Monday, August 5, 2013

When Children Attend A Funeral: Some Preparation Tips

[Reviewed and updated October 27, 2022]

At what age should children attend a funeral? 
When deciding whether your child should attend a funeral or memorial service, age is not the most important consideration. Your child is part of the family, and as grief expert Dr. Alan Wolfelt wisely observes, children who are old enough to love are old enough to grieve.

No child is too young to attend a funeral, provided that the child is prepared for what will happen and what he or she will see at the funeral home, and is lovingly guided through the process. Shutting children out makes them feel alone and conveys the idea that death and grief are too horrible to be faced. Children need to learn that special, loved people do die—but also that there will always be somebody there to take care of them.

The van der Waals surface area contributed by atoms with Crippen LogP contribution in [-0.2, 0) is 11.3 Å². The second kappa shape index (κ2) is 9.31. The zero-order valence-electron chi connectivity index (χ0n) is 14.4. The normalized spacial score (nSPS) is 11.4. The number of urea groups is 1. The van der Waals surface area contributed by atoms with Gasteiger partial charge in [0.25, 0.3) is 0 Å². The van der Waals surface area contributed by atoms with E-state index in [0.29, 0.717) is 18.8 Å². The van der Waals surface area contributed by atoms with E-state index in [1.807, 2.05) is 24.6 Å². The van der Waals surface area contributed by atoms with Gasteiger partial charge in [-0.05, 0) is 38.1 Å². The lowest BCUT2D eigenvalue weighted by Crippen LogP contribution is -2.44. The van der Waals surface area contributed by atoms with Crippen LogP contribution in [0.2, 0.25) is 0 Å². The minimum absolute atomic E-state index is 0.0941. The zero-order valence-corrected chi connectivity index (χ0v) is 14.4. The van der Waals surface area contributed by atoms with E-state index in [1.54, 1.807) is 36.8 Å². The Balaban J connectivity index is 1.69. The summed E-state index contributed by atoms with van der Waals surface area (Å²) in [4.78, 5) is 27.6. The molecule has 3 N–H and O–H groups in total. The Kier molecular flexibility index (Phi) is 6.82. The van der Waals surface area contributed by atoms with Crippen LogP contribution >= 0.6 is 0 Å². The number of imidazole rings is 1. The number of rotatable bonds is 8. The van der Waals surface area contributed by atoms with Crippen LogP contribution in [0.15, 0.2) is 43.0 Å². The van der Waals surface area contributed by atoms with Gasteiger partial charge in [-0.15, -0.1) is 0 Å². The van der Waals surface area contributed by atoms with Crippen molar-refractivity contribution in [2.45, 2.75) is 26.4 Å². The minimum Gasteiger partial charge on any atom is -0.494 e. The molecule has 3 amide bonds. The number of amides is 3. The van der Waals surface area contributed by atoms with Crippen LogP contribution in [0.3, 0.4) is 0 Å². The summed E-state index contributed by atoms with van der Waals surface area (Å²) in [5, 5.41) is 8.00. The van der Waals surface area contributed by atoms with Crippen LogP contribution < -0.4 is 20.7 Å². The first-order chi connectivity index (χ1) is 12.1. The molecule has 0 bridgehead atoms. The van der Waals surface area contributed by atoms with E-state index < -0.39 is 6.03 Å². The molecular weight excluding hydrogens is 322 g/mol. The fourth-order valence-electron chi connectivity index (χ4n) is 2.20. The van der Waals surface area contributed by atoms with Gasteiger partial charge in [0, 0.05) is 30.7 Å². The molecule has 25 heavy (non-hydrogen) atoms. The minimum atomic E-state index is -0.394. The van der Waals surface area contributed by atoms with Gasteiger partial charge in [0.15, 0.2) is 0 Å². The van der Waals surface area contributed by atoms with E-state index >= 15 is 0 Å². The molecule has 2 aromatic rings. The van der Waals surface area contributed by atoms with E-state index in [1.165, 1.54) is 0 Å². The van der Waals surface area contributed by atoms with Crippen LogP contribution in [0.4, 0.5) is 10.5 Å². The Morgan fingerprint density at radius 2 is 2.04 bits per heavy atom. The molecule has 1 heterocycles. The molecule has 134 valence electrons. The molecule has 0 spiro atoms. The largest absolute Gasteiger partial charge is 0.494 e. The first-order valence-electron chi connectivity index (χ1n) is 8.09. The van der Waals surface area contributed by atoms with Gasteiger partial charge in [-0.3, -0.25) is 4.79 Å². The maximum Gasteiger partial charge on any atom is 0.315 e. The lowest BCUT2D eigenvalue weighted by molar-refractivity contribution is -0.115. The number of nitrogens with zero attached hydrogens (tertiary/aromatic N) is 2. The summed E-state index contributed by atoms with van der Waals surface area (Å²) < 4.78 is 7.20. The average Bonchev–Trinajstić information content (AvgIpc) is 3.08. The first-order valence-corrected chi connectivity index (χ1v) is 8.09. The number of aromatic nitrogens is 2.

An earlier post included some suggestions for Explaining Death to Children.

Here we'll focus on preparing your children for a visitation, viewing, funeral or wake.

Begin with who, what, when, where, and why. Children need to know who will be at this event, what will happen, when and where the service will take place, and why you are doing this.

Arrange a visit beforehand. If possible, you can take your children to visit the mortuary, funeral home or house of worship ahead of time. Show them where to find the restroom, drinking fountain and play area, and remind them that they don’t have to stay there the whole time if they don’t want to. Explain that they can go outside with an adult to play or go for a walk.

Explain the purpose of this event. This is a coming together of families and friends – a reunion, so to speak, in order to:

· Say thank you, I love you, and goodbye to our special person who has died.

· Celebrate the life of our person who died.

· Honor, affirm, remember and pay our last respects to our person.

· Receive comfort and support and be with people who care.

· Share stories, laughter and tears with others who knew our special person.

· Allow for a search for meaning within each person’s belief and value system.